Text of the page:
Yesterday Ken and I set up my collection of blacksmithing tools which represent the late 1800's and did a short three hour demo to augment the activities of the Symphony in the Flint Hills event.
The location was on the grounds of the historic Richard Howe house, a two story Welsh farmstead completed by the stonemason owner in 1867. It is constructed with eighteen-inch thick limestone walls. The interior has a parlor fireplace, black walnut woodwork, native oak floors and some original furniture, china and clothing.
This early settlement house has been preserved in its near original condition by three generations of the Howe family who occupied the home for 140 years. It was listed on the National Register of Historic Places in 1986. The 15 acre property was willed to the Lyon County Historical Society in 1995 by Sarah Howe, the granddaughter of Richard Howe. The homestead also includes a well, low stone walls, and a barn, which contains a collection of antique farm tools and masonry equipment. The house is open for tours by appointment.
A couple of links:
We set up, as usual, under the shade of a large tree covered with virginia creeper near the barn. In the time allowed we never seem to get much completed even though we bring all the pieces and tools needed for a couple of period items. Yesterday it was a hearth kettle tilter and sawtooth trammel. We displayed some cooking utensils, fat lamp and dinner bell set made on other occasions.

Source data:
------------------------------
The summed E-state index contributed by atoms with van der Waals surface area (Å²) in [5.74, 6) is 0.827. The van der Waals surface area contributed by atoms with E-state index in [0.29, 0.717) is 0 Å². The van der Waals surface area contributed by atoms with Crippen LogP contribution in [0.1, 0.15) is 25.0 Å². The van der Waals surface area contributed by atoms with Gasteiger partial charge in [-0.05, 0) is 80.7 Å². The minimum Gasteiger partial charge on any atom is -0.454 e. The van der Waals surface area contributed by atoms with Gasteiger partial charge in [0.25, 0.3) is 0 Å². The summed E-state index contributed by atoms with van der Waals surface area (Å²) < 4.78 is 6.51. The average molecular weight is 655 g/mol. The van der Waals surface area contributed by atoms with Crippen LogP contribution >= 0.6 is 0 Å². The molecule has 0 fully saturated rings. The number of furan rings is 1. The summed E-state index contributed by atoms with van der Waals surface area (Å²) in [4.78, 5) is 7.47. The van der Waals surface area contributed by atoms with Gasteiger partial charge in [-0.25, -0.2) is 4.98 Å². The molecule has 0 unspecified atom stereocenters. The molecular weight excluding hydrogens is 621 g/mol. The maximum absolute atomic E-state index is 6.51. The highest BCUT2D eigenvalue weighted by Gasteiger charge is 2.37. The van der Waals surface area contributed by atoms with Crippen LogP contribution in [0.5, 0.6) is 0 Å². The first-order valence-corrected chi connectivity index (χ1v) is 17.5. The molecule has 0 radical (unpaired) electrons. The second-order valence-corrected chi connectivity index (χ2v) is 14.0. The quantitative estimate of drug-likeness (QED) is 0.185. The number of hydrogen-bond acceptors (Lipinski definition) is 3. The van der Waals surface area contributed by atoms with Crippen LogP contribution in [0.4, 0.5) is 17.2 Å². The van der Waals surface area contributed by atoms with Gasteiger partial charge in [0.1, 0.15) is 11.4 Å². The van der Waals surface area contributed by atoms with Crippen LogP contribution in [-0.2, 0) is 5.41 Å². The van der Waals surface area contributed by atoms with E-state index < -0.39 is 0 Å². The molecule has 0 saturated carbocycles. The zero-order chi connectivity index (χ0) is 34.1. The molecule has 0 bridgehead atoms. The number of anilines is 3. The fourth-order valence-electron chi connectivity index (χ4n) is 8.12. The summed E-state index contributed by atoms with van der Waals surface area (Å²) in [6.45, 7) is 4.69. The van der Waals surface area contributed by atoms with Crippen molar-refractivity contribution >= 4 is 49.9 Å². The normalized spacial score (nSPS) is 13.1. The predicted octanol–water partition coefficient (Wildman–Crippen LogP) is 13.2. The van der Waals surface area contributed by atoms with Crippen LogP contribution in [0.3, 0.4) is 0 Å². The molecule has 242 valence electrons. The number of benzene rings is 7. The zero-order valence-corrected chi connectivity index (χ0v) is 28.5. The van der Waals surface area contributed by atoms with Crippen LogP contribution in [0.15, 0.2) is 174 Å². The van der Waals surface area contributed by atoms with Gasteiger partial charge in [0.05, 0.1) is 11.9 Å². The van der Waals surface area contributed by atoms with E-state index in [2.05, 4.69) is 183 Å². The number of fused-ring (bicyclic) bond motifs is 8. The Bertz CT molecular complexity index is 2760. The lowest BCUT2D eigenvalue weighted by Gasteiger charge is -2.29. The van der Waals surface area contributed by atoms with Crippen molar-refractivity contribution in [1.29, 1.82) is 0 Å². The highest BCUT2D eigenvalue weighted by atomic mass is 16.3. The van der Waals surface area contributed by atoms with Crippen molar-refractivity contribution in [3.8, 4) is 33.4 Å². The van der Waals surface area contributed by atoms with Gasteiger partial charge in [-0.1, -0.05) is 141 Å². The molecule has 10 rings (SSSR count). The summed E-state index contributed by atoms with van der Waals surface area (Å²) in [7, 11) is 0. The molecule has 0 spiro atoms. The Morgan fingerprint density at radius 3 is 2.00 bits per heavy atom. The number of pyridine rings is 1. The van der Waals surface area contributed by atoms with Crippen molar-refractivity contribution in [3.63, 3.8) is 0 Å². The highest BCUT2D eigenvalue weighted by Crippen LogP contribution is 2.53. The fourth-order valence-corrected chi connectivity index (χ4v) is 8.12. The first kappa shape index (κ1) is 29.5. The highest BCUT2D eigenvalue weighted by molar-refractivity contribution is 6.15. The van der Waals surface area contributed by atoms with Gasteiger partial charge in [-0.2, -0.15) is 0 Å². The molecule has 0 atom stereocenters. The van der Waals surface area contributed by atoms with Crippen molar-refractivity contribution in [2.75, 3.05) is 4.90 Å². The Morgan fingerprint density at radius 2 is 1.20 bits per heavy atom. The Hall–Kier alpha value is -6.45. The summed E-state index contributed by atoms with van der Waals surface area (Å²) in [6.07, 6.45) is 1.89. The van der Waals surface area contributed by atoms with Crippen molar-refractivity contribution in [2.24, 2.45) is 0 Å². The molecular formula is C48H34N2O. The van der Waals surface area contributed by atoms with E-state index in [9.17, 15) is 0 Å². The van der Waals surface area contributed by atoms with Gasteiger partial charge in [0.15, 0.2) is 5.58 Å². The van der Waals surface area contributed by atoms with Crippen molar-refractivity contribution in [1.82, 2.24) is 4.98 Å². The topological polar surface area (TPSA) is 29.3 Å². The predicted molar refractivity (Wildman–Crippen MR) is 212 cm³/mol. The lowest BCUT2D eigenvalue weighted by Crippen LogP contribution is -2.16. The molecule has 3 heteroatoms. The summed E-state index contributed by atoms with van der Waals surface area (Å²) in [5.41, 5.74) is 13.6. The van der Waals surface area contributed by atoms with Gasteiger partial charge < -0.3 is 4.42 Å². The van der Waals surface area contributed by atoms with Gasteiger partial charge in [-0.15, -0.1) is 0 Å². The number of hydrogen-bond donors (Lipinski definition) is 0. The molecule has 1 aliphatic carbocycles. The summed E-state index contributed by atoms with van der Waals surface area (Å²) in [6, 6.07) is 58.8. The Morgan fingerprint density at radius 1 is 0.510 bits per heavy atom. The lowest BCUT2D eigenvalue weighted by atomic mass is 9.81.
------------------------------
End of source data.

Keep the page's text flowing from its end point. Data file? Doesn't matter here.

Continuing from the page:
Our demonstration was the fifth one we have done at this site and ends a ten-year string of similar shows. I have decided to decline future invitations although I will continue to demonstrate in the studio.
It has been mostly enjoyable, working outdoors, visiting with the spectators about the history and techniques of the craft and showing the basic processes. There have been some unpleasant days of drenching rain, oppressive heat, or pesky wind, but the real limiting factor is the difficulty of loading, transporting to the site, unloading and setup, loading again and transporting home and finally unloading again. All this takes a lot of heavy lifting and the better part of three days.
These are unpaid, public service events. They have become very tiring as advancing age erodes physical power and they have never garnered much profitable business. More than anything, I think, they have preserved some interest in the craft and I can always identify with the person who comes up and remarks that the smell of the coal fire is a pleasant reminder of such and such from their childhood. Nostalgia is a sweet treat.